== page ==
Open Source Politics – Making sense of the AAP phenomenon

The open source movement in the technology world has had significant impact on almost every aspect in the field – the Linux operating system and, more recently, the Android operating system being two leading examples. The open source approach involves sharing of the basic design or code in a collaborative environment where anyone can participate and contribute. Subsequent improvements and features help the development community push the technology further and ultimately benefit end-users. This approach attracts anyone and everyone who loves to get to involved, learn and try new things, and get recognized by their peers in the community.

While working within the community, the individuals involved might benefit by dreaming up new ideas built on these open source solutions or pick up consulting opportunities, teaching gigs, etc. But ultimately, it’s a community of developers that work together to progress technology in an open and transparent way. In short, it creates a fertile ground for new ideas, innovation, and out of the box thinking, unencumbered by commercial interests for the most part. In the process, it inspires an environment of healthy competition and somewhat selfless commitment to a cause.

Click here to read the rest of the article at the Economic Times website.

Politically Inspired Technology – The AAP’s platform

Very often, you find new technologies in search of a market. But in other instances, it is the reverse; new technology solutions are developed to address a specific need and then it turns out to be a winner. The rise of the Aam Aadmi Party (AAP) has created some interesting opportunities for its young and technology savvy members to channelize their skills to solve pressing campaign problems. One of the primary goals of any political party involved in a campaign is to get access to data or information about its voters, its supporters, its members, its donors, etc. These “users” are scattered out across the globe and their identities are buried in various email systems, social networks and other Internet platforms. People from all over the world using a plethora of devices such as computers, phones, tablets, etc., to access and consume information, unwittingly leaving traces of their identity at most places. Then, in the physical world we have the age old technique of pen and paper based registration, hand written cheques, etc.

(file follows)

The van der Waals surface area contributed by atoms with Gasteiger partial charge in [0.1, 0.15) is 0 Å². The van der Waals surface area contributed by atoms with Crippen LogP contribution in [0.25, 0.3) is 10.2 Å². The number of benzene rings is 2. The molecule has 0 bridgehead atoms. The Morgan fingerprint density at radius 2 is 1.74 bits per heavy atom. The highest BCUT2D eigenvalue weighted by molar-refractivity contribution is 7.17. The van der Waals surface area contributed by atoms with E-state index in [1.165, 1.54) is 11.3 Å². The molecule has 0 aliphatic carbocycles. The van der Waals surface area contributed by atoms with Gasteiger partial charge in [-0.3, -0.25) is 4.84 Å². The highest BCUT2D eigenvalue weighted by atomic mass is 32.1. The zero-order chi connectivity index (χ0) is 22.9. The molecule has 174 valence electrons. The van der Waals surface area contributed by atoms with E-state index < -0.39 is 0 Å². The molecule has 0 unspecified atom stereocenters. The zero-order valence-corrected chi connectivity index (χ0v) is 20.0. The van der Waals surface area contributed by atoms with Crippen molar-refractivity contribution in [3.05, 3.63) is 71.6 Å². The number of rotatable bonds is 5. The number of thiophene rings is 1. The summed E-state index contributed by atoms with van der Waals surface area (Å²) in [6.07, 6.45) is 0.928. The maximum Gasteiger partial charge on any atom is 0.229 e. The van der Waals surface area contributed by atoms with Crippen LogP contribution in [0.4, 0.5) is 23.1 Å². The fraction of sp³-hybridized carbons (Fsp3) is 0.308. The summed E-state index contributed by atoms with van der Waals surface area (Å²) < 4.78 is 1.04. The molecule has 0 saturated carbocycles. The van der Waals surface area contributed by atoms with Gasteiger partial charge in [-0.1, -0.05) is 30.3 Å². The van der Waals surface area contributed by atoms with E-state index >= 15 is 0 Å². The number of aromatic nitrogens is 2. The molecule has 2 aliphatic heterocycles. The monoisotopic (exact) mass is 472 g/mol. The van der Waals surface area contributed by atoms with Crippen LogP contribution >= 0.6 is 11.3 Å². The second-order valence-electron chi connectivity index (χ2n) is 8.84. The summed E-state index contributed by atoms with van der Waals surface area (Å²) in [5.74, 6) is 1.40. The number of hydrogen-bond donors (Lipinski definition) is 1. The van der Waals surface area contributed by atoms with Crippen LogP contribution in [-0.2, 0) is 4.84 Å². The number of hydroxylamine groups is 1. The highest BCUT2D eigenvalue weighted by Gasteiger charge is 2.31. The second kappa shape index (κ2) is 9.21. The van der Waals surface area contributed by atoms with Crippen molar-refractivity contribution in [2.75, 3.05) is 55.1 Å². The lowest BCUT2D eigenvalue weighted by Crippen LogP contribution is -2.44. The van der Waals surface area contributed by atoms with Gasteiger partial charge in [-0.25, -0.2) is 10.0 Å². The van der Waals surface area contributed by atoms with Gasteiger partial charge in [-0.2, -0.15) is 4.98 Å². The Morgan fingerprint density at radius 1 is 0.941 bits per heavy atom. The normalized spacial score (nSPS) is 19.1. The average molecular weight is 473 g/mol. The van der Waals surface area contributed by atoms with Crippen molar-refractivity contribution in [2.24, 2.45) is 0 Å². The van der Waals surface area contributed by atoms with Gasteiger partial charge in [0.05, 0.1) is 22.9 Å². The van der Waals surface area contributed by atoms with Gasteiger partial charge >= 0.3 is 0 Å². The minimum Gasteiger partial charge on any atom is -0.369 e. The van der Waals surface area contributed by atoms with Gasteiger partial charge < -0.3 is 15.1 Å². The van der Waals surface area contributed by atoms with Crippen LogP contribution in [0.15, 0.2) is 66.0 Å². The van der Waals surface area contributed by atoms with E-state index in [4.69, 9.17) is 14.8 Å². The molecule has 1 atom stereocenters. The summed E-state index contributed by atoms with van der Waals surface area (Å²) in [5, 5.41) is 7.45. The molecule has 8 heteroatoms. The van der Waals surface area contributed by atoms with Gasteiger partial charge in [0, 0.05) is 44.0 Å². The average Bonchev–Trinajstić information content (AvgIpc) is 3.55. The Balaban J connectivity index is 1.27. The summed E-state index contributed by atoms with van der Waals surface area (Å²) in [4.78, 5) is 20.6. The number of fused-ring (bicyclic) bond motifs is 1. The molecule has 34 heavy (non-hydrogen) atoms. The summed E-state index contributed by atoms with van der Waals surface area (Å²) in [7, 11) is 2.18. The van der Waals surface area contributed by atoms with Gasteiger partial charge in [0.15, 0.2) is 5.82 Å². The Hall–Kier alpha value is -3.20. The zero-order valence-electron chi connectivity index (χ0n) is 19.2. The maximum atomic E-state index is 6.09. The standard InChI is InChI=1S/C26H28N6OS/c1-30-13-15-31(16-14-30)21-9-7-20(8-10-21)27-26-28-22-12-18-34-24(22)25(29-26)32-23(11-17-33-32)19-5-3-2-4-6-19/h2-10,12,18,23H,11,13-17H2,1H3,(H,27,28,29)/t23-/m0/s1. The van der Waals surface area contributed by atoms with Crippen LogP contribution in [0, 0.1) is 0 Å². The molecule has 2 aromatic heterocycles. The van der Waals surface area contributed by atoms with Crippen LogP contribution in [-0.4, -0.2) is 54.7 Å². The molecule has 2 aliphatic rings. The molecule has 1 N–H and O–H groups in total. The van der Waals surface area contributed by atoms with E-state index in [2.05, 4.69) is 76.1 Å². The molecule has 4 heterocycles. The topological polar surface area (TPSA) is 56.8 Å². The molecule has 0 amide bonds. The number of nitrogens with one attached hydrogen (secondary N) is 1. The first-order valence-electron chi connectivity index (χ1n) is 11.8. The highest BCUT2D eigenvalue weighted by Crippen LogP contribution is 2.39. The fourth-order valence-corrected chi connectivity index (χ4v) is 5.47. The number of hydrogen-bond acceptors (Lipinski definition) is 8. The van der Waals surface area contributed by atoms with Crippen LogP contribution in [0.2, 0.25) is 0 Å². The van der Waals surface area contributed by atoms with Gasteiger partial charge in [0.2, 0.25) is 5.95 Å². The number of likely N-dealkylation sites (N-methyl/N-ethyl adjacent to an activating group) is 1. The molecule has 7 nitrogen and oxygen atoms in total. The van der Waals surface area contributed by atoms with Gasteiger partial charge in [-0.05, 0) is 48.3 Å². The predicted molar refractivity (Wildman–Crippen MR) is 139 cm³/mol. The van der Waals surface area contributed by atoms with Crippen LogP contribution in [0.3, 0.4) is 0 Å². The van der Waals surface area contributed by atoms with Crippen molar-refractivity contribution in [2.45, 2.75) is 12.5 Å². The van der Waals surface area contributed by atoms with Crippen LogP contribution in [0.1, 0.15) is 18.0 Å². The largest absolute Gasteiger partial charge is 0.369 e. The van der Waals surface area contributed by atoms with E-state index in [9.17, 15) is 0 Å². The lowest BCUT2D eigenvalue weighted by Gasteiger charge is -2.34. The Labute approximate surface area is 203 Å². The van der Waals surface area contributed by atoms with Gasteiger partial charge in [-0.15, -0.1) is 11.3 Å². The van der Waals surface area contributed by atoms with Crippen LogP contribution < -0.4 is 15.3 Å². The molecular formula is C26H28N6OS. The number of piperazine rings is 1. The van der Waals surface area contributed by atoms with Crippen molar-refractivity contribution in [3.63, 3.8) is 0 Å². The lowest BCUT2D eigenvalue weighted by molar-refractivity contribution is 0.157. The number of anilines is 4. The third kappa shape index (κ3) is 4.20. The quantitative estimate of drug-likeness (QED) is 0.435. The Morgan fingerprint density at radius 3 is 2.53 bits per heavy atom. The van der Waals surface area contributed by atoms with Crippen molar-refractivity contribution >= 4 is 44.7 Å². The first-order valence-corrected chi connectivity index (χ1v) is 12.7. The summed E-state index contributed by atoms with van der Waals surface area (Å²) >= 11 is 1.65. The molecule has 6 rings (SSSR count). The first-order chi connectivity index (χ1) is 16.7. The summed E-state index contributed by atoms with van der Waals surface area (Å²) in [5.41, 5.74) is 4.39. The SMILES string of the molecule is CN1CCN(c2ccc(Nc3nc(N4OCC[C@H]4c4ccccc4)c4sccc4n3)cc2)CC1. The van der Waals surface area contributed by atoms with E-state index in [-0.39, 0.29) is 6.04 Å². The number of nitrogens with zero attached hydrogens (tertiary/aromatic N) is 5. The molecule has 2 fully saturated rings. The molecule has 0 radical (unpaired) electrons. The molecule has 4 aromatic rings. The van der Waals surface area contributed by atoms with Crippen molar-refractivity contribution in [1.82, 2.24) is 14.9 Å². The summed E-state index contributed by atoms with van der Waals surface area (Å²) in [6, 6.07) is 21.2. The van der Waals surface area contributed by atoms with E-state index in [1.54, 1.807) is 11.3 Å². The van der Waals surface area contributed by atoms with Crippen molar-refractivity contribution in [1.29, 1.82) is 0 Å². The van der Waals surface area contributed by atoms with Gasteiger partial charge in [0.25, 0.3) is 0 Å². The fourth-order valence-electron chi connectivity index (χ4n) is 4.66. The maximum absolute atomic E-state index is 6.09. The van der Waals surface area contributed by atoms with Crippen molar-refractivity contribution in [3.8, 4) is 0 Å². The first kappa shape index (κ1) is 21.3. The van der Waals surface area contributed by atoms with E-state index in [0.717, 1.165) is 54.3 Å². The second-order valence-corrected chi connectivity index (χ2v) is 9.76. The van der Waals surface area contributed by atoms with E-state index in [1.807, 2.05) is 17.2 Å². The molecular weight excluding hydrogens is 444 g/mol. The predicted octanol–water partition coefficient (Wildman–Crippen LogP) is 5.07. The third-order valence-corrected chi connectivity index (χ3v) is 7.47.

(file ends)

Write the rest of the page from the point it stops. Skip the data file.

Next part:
Click here to read the rest of the article in The Economic Times

Time for some cell phone etiquette

There is no question that cell phones have had dramatic positive effects on people’s lives in India. The ability to get access to anyone and everyone and having access to all the information on the planet on your phone is surely an unparalleled example of people empowerment.

Unfortunately, like everything else in life, cell phone usage has a bad side – the sheer annoyance factor is one, the safety issue is another, the constant distraction being a third, among a long list of negatives. When communication was hard in the past, phones were used very selectively. For example, if you were going to meet some friends for dinner at a restaurant, there would be a land line call or two to firm up the plan. Today, it’s an entirely different story. Recently, when I was going out to dinner with a bunch of youngsters (in their 20s), I noticed that they called each other back and forth to give a literal commentary on the way to the restaurant: “I am this junction, there is too much traffic. Not sure how long it will take.” Then the friend has an idea and calls back. “Hey, why don’t you take this road instead? You might get there sooner.” A few minutes later, the friend calls back, “Hey, the traffic is better now. I should be there soon.” In short, at least a handful of calls and maybe a bunch of text messages had been exchanged for the most inane reasons.